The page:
Have you noticed a difference in writing lyrics?
Lyrics are always tough. It always seems in the abstract you can have anything to talk about. How do you start talking about anything poetically or lyrically? It’s a strange thing. But, somehow, every time Failure has made a record, there’s always something going on both personally and on a larger scale that just drives the whole process.
How did your last album, In the Future Your Body Will Be the Furthest Thing from Your Mind, come about? It was originally released as four separate EPs, right?
The title of the record came first. I’ve had that title for a while. In fact, it was up on our dry erase board when we were working on “The Heart is a Monster” as a possible title or song title. I like to have a dry erase board up on the wall and just write whatever—word, titles, possible song titles, whatever. That was one of the things that was up there that we considered, but, you know, it’s too long isn’t it [laughs]? Anyway, Kellii remembered that title and said, “Why don’t we do something like that and break it up.” I started thinking about how we could break it up into EPs and how it would work perfectly.
So once you had the title you had a theme?
That was halfway through the first four songs, but from that point on I looked to the title, which was a very ambiguous phrase that popped into my head. I looked to that title to give me some sort of direction and meaning. It seemed to really resonate with the things that I think about a lot and that are going on in the world right now. I guess one of those things is technology, and the screens that we all carry around with us like portals into the seemingly limitless potential of information and history and analysis, and mindless ridiculousness. It seems to be the new way of connecting with each other. A new way of being intimate with each other, but I just don’t know if any of that is possible through a phone.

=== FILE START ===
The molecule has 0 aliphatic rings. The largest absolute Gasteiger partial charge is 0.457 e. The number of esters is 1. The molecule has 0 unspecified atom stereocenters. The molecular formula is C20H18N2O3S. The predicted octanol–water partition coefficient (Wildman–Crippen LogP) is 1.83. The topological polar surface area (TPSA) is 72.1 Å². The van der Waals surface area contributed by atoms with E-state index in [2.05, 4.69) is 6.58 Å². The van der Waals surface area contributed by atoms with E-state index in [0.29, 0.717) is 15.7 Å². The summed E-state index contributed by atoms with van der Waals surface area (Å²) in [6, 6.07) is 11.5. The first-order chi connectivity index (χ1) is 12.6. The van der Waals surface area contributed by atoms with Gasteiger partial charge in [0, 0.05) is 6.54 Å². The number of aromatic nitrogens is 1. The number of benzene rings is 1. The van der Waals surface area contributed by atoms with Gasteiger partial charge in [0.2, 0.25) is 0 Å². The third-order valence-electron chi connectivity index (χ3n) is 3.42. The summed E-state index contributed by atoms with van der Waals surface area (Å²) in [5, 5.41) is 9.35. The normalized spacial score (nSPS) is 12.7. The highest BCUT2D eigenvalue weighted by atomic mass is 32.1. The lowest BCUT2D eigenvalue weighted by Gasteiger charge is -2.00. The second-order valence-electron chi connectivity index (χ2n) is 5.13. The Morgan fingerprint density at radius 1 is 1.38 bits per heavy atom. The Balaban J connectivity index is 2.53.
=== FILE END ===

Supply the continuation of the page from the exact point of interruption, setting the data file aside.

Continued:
I do agree that phone addiction is a problem.
As a metaphor, I can look at the whole smartphone/internet epidemic as some sort of alien virus that infiltrated the planet and is basically taking away our souls and our ability to have any agency ourselves. That’s science fiction, but it doesn’t seem that far away. It seems like a pretty good metaphor for what actually is kind of happening.
Was the intent to keep the newest album separate or combine the EPs into a cohesive album?
Now I view them as a whole body of songs. And, in fact, releasing them like that—months in between each writing session—allowed me to absorb what each group of songs was and meant and think about what else we wanted to do sonically, emotionally and lyrically. So in a way it’s possible that it even made a more cohesive group of songs or a group of songs that are more complementary to each other in some form. But I definitely prefer to listen to it as a whole group of songs.
Do you see this as a short reunion or do you look at Failure as a long-term project?
I just want to keep making music and keep writing songs, because I truly believe that I’m just getting better at it. I’m doing what I wanted to do when I was in my early twenties. I’m actually doing that thing now, so now I have other goals with what I want to do. But, in terms of Failure, my feeling is that we work so well together, and the last two records we put out after the long hiatus have been really, pretty satisfying and successful, artistically. I think they are albums that will last, and I don’t know why we wouldn’t keep doing that.
Failure will play live at Ace of Spades (1417 R St., Sacramento) on Monday, April 22, 2019. Swervedriver will also perform. Doors open at 6:30 p.m. Tickets are $25 in advance and can be purchased through Aceofspadessac.com.
**This piece first appeared in print on pages 14 – 15 of issue #289 (April 10 – 24, 2019)**